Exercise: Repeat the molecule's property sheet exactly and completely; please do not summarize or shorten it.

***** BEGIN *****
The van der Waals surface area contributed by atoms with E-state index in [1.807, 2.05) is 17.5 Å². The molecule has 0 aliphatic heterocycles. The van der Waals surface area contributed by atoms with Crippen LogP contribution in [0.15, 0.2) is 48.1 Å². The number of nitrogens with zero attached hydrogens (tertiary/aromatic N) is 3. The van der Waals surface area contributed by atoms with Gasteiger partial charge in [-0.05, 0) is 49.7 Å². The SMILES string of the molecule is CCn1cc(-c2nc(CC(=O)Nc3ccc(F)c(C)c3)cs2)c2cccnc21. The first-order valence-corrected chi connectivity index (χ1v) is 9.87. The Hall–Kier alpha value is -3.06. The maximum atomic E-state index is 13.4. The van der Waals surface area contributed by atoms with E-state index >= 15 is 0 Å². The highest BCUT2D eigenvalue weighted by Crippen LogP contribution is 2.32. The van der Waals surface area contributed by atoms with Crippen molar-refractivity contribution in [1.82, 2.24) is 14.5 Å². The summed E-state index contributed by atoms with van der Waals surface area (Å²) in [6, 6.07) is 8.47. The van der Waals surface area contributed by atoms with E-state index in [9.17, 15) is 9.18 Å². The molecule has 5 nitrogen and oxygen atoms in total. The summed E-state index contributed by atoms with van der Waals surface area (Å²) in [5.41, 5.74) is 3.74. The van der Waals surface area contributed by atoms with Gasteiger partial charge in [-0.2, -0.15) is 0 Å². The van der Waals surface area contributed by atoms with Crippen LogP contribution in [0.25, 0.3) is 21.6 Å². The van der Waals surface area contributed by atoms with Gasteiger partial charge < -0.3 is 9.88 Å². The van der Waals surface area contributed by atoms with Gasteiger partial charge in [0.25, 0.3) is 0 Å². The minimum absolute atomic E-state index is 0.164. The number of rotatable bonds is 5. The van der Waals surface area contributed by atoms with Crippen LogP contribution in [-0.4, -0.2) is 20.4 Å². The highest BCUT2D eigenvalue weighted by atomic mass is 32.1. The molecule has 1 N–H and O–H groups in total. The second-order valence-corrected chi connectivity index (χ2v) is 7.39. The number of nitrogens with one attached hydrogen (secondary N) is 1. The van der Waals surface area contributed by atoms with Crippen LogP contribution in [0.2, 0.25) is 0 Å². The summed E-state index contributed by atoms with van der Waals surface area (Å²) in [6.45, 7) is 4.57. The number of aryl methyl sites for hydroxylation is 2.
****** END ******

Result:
The van der Waals surface area contributed by atoms with E-state index in [1.807, 2.05) is 17.5 Å². The molecule has 0 aliphatic heterocycles. The van der Waals surface area contributed by atoms with Crippen LogP contribution in [0.15, 0.2) is 48.1 Å². The number of nitrogens with zero attached hydrogens (tertiary/aromatic N) is 3. The van der Waals surface area contributed by atoms with Gasteiger partial charge in [-0.05, 0) is 49.7 Å². The SMILES string of the molecule is CCn1cc(-c2nc(CC(=O)Nc3ccc(F)c(C)c3)cs2)c2cccnc21. The first-order valence-corrected chi connectivity index (χ1v) is 9.87. The Hall–Kier alpha value is -3.06. The maximum atomic E-state index is 13.4. The van der Waals surface area contributed by atoms with E-state index >= 15 is 0 Å². The highest BCUT2D eigenvalue weighted by Crippen LogP contribution is 2.32. The van der Waals surface area contributed by atoms with Crippen molar-refractivity contribution in [1.82, 2.24) is 14.5 Å². The summed E-state index contributed by atoms with van der Waals surface area (Å²) in [6, 6.07) is 8.47. The van der Waals surface area contributed by atoms with E-state index in [9.17, 15) is 9.18 Å². The molecule has 5 nitrogen and oxygen atoms in total. The summed E-state index contributed by atoms with van der Waals surface area (Å²) in [5.41, 5.74) is 3.74. The van der Waals surface area contributed by atoms with Gasteiger partial charge in [-0.2, -0.15) is 0 Å². The van der Waals surface area contributed by atoms with Crippen LogP contribution in [0.25, 0.3) is 21.6 Å². The van der Waals surface area contributed by atoms with Gasteiger partial charge < -0.3 is 9.88 Å². The van der Waals surface area contributed by atoms with Gasteiger partial charge in [0.25, 0.3) is 0 Å². The minimum absolute atomic E-state index is 0.164. The number of rotatable bonds is 5. The van der Waals surface area contributed by atoms with Crippen LogP contribution in [-0.4, -0.2) is 20.4 Å². The highest BCUT2D eigenvalue weighted by atomic mass is 32.1. The molecule has 1 N–H and O–H groups in total. The second-order valence-corrected chi connectivity index (χ2v) is 7.39. The number of nitrogens with one attached hydrogen (secondary N) is 1. The van der Waals surface area contributed by atoms with Crippen LogP contribution in [0.2, 0.25) is 0 Å². The summed E-state index contributed by atoms with van der Waals surface area (Å²) in [6.45, 7) is 4.57. The number of aryl methyl sites for hydroxylation is 2.